The December 2006 Edition of Street Spirit

A publication of the American Friends Service Committee

 
 

National AFSC AFSC Economic Justice BOSS Website

 

 

In this issue:

The Poor Will Perish Without Housing

We Accuse the US Government

The Works of Mercy: Thoughts on the Death of a Homeless Man

Greed Fuels Oakland Condo Conversion Law

Berkeley Food and Housing Project

Happy Holidays: Berkeley Targets the Homeless

Claire Burch Documents Life on the Streets

St. Joseph the Worker Needs Support

94 Years Old and Still Homeless

Judge Orders Fresno to Uphold U.S. Constitution

Stranded in the Season of Giving

Stories of Street Survival

A Criminal of Poverty

New Media Offensive for Iraq War

Poor Leonard's Almanack on Religion

AIDS & Poverty: A Deadly Link

Mysteries in Our Own Back Yard

December Poetry of the Streets


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May 2005

April 2005

March 2005

February 2005


Street Spirit is published by American Friends Service Committee.

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The views expressed in Street Spirit are those of the individual authors alone, and not necessarily that of the American Friends Service Committee.

An Artist Documents Life on the Streets of Berkeley

Her love and compassion for her subjects shows in everything she has done. Claire says, "If I've done anything in my life that has any value, I think it's that I maybe have managed to give more of a voice to the people who I call street survivors."

by Lydia Gans

Berkeley writer and filmmaker Claire Burch works on editing her digital videos in her home studio. Lydia Gans photo

Claire Burch is a familiar figure around People's Park and Telegraph Avenue. A small person toting a bulky video camera, she has been documenting the people and the happenings of this area since she came to Berkeley from New York 28 years ago. "The first day in People's Park," she says, "I was utterly hooked."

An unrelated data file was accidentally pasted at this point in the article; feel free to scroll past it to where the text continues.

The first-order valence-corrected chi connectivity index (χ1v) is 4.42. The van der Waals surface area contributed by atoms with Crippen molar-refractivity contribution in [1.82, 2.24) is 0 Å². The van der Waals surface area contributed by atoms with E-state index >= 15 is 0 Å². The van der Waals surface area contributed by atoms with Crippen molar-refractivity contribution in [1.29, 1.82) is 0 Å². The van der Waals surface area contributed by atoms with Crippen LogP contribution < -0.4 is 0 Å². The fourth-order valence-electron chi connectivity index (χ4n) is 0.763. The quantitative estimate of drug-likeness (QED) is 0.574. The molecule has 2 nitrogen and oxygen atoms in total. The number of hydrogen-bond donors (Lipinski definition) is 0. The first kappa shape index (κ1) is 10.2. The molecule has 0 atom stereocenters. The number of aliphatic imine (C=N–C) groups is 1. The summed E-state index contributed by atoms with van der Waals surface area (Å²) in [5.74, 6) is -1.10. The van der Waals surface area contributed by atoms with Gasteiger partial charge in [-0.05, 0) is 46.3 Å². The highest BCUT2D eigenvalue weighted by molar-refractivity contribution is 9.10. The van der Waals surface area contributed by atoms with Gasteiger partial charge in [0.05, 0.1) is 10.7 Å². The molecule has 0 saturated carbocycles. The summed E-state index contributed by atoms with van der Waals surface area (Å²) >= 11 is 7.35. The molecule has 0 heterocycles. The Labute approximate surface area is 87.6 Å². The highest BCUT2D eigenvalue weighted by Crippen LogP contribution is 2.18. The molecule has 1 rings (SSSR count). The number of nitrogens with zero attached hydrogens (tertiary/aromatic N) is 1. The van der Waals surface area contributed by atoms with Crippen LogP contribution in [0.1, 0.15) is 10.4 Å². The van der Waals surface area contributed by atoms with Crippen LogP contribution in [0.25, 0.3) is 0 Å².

Since then, Burch has shot some 6,000 hours and produced more than three dozen videos of well-known and ordinary people in Berkeley, showing their struggles and successes, joys and pains. Her love and compassion for her subjects shows in everything she has done.

But Claire Burch is also an artist. Her works are more than straight documentaries; they are full of quirky details, superimposed images and overlays of her drawings, and images captured from her own unique point of view.

Creative art in one form or another has always been a part of her life. As a child of six, she was constantly writing or painting. Burch is matter-of-fact in describing herself. "I guess I was one of those little kids who liked to do that kind of thing. And it escalated, it never went away, it got more and more intense."

Her parents wanted her to be something practical, like a lawyer, but they didn't seem to push it. She recalls, "When I was 12 I got a scholarship to a 'life' class. They had models and they had a naked man, which was very exciting. My folks didn't realize. They knew on Saturdays I'd go to this drawing class, but I never told them what was so interesting about it."

Painting remained important for her, "a great big chunk of my life." She and her husband had a small apartment in New York and, she says, she "painted and painted and painted." She had three shows of her artworks and got good reviews, but sold very little.